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Norma Kamali remembers well the free-spirited, anything-goes Seventies. And today isn’t all that different, with its gender-fluid, whatever-works-for-you ethos. So the designer shot her spring collection on both a man and a woman and the result, she said, is “hot and fabulous.” Her striped jumpsuits, printed denim jackets and skinny knit pants, floral tracksuits — and even her trademark parachute skirts — work as well on a guy as on a girl. For Kamali, it speaks to a man’s unspoken desire to embrace his feminine side, at a time when such a statement is not only acceptable, but trend-right.

Here, Kamali discusses her first “unofficial” men’s collection.

WWD: Did you ever do men’s wear before?

Norma Kamali: In the Seventies, I did lots of men’s, but I never did a men’s line, I did women’s clothes and men were wearing them. There were a million rock-star guys who were wearing the clothes, including the New York Dolls, and it was a very cool, sexy thing to see, not just gay men in women’s clothes — and I’m not talking about drag — but straight men in women’s clothes looking hot and fabulous. So the line, “My boyfriend is wearing my clothes and he looks hot,” really says it all.

WWD: When did that trend stop?

N.K.: The truth is is that AIDS stopped a lot of that and there were socioeconomic situations in the city that were also impacting fashion and direction. But there’s been nothing as free-spirited and creative and interesting as that since then.

WWD: The Seventies was a pretty creative time.

N.K.: The Seventies do have to be credited for being the most creative period in fashion. I have been there for all these decades and I promise you that’s a fact. Having said that, in the last year, year-and-a-half, we’ve all seen all these feelings about collections that don’t have gender, that are gender-fluid, gender nothing. I like that that’s happening, and we’re seeing [more men] wearing our clothes in editorials. This is like the universe telling me to go back and pick up where we left off because the time is right.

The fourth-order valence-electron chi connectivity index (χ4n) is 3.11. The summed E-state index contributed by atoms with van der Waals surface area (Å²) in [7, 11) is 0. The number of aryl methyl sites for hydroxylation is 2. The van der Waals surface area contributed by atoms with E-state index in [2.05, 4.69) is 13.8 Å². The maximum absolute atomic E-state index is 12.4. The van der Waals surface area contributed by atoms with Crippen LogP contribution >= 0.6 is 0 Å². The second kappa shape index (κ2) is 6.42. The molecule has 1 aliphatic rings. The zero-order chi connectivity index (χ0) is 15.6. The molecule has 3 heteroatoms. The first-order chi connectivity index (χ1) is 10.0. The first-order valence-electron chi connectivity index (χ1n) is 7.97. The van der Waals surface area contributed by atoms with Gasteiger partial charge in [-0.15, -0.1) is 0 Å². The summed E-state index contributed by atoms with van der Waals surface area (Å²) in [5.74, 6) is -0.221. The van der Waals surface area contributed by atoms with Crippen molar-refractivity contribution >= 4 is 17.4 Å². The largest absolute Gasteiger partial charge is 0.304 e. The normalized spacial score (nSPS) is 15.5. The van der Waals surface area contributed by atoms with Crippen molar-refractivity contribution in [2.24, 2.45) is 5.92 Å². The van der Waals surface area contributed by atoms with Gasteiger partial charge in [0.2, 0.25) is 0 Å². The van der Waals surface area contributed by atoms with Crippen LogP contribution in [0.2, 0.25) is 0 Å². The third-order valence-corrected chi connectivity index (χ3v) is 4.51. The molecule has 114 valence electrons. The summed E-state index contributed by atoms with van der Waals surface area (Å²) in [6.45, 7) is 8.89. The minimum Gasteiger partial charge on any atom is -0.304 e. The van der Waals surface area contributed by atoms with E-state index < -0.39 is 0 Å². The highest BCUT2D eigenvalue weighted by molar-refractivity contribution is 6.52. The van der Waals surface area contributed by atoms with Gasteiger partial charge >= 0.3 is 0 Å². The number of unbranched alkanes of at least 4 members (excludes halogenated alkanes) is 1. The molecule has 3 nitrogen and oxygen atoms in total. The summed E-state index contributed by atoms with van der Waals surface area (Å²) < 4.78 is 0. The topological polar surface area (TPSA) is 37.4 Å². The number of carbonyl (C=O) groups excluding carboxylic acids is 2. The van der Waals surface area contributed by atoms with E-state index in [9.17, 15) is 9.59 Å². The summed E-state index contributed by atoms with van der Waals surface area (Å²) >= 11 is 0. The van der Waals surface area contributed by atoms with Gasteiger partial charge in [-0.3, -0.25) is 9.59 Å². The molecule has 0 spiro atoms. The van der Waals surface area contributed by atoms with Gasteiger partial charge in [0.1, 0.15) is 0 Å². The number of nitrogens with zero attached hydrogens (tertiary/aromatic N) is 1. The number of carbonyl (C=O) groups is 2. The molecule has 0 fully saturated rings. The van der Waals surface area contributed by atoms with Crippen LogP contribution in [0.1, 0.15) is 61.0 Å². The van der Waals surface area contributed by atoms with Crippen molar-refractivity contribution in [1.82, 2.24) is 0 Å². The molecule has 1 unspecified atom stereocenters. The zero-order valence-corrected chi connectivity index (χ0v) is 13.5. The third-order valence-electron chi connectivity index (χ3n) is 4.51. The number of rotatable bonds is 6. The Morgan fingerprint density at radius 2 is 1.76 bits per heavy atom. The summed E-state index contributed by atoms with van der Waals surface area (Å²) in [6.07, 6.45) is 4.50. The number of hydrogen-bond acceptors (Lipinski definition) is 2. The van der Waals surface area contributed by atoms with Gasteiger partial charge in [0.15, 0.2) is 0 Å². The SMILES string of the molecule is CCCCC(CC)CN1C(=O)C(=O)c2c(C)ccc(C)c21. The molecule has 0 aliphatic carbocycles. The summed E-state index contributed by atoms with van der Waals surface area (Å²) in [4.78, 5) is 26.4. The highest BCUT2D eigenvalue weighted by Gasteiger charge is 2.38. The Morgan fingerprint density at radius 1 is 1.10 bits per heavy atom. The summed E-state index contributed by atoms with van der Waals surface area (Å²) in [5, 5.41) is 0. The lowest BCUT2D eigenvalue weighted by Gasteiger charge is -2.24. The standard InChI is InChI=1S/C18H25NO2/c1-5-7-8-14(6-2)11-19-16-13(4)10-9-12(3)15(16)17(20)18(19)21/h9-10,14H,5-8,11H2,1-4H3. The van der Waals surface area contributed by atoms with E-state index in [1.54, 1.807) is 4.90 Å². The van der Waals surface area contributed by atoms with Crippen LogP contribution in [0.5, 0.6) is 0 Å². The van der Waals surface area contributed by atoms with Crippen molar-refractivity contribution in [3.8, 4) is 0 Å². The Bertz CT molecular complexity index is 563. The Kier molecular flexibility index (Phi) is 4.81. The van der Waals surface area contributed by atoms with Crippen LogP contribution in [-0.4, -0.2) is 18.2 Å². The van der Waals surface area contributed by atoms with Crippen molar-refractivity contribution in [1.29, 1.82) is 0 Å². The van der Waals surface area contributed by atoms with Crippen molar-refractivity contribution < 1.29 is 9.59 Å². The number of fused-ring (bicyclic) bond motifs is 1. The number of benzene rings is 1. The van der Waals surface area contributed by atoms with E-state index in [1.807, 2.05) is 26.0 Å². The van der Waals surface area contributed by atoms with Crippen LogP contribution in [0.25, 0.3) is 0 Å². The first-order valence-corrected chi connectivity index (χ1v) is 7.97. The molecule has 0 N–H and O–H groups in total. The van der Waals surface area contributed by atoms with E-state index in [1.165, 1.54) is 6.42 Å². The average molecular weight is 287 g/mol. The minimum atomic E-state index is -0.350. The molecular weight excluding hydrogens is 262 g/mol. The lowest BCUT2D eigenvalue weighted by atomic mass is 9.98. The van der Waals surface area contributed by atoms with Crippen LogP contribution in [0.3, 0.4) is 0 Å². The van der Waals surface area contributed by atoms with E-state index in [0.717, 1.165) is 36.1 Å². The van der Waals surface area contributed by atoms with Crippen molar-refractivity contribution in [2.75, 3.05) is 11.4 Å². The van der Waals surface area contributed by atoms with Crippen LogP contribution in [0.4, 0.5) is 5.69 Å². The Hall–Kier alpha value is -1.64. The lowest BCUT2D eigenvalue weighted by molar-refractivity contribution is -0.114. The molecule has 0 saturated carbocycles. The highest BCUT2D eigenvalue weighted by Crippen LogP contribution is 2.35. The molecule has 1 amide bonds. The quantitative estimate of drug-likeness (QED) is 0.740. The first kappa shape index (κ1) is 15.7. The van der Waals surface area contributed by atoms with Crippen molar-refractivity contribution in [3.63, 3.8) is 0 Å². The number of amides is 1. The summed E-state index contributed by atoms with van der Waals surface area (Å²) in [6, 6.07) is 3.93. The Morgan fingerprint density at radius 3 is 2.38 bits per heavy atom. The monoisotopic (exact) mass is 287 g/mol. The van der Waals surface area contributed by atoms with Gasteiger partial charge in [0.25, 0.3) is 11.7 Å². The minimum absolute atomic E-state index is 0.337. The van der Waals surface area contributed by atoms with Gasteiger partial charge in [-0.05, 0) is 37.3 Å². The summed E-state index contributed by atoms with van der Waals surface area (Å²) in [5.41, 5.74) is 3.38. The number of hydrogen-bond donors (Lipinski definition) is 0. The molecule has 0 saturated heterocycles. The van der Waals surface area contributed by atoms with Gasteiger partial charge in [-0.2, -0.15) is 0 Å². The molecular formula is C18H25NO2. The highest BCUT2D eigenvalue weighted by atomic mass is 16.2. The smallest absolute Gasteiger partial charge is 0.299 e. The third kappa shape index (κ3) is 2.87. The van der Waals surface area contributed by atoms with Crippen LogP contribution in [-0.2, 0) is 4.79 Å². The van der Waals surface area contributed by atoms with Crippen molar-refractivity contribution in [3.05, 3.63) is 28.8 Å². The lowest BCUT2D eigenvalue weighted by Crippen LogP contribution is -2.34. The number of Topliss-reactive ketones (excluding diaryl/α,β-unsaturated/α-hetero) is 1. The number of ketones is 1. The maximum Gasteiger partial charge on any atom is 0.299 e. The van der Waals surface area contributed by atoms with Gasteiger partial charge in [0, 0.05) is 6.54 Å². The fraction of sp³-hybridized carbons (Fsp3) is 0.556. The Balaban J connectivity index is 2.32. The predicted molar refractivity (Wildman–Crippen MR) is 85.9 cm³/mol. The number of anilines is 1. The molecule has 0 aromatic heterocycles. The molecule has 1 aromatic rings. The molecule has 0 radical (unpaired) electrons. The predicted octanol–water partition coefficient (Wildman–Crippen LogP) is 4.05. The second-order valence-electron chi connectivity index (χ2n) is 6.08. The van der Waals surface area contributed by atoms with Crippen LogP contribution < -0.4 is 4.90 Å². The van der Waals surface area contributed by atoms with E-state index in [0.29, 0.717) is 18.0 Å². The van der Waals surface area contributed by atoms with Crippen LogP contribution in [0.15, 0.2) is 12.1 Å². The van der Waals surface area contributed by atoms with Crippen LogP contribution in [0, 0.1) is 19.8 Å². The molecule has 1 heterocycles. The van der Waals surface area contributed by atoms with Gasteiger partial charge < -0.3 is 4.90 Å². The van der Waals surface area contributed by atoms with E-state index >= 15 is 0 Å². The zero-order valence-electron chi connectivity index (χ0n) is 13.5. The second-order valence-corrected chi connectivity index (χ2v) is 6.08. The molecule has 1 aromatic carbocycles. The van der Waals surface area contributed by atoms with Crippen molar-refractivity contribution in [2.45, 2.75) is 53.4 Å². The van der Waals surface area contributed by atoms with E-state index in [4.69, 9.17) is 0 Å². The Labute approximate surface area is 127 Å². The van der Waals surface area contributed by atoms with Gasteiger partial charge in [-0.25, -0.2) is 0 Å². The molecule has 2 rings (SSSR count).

WWD: So the collection is gender-neutral.

N.K.: This is not about gender. This is not a line for gay men, it’s not a line for straight men. It’s a line for men who want to be creative. It’s so exciting as a woman to see guys having a great time and wearing clothes that are the same, sharing their wardrobe. That’s just something that happened in the Seventies.

WWD: Your look book for the spring line features a couple with a very distinct appearance.

N.K.: Veronika [Vilim] and Adrian [John Hurtado] are a couple that we love so much. Veronika is a model that we use and this is her boyfriend, and they share clothes. I invited him to be a part of our shoot. There’s a shot of Adrian wearing fringed pants with a ruffled top and a parachute skirt over it and he looked amazing. His physical body was jumping and doing boy things, but yet he looked so feminine and fabulous — and it was so sexy. I was doing fringe pants in the Seventies, but is it not better on a man?

WWD: How are you addressing the sizing?

N.K.: Most of what I do are knits so fit is not a thought. When I grade everything up, we’ll match our grades with men’s grades so we may need to add a half size, but basically, I’m not going to do a separate men’s line. But I think the bigger story is that this is energizing to our industry. There don’t have to be men’s departments and women’s departments — sure, for bras or men who want structured suits, but everything else can be a blurred line, the way Generation Z looks at life. There’s no gender, no race, no separation of beliefs and that’s what we’re saying. This is not fashion, it’s more about personal creativity using clothes that we like.

WWD: You’re convinced men will embrace this like they did in the Seventies?

N.K.: Guys just want permission. Women are fine showing their masculine side: we can be tough, we can work out, we can wear jeans or a man’s suit. We’re OK with that. But guys are desperate to show their feminine side, they’re ready. I think my clothes lend to this because they have that quality, but it’s not my collection so much as the idea that it’s OK and you can put together a skirt over pants with a floral jacket. All of it works.

WWD: Are you going to market this to men or try to sell it to men’s retailers?

N.K.: Yes. If retailers have hard lines on how they present their lines, then that’s not where I should be. But e-commerce can tell any story you want. And the more we reach out to our accounts, they say, “The guy who runs our company wears women’s clothes all the time, so bring it on.” So it may not be for everybody. This should be organic. If it’s right, then you do it.

WWD: Do you think it’s mainly young people who will embrace this concept?

N.K.: It’s a germ of a concept that begins now and Gen Z can carry it forward. It has the opportunity to flourish and be more. I feel comfortable in this space. My clothes are comfortable in this space — and fun and I don’t want to not have fun — but I do think Gen Z is the future and a real possibility that this has legs.

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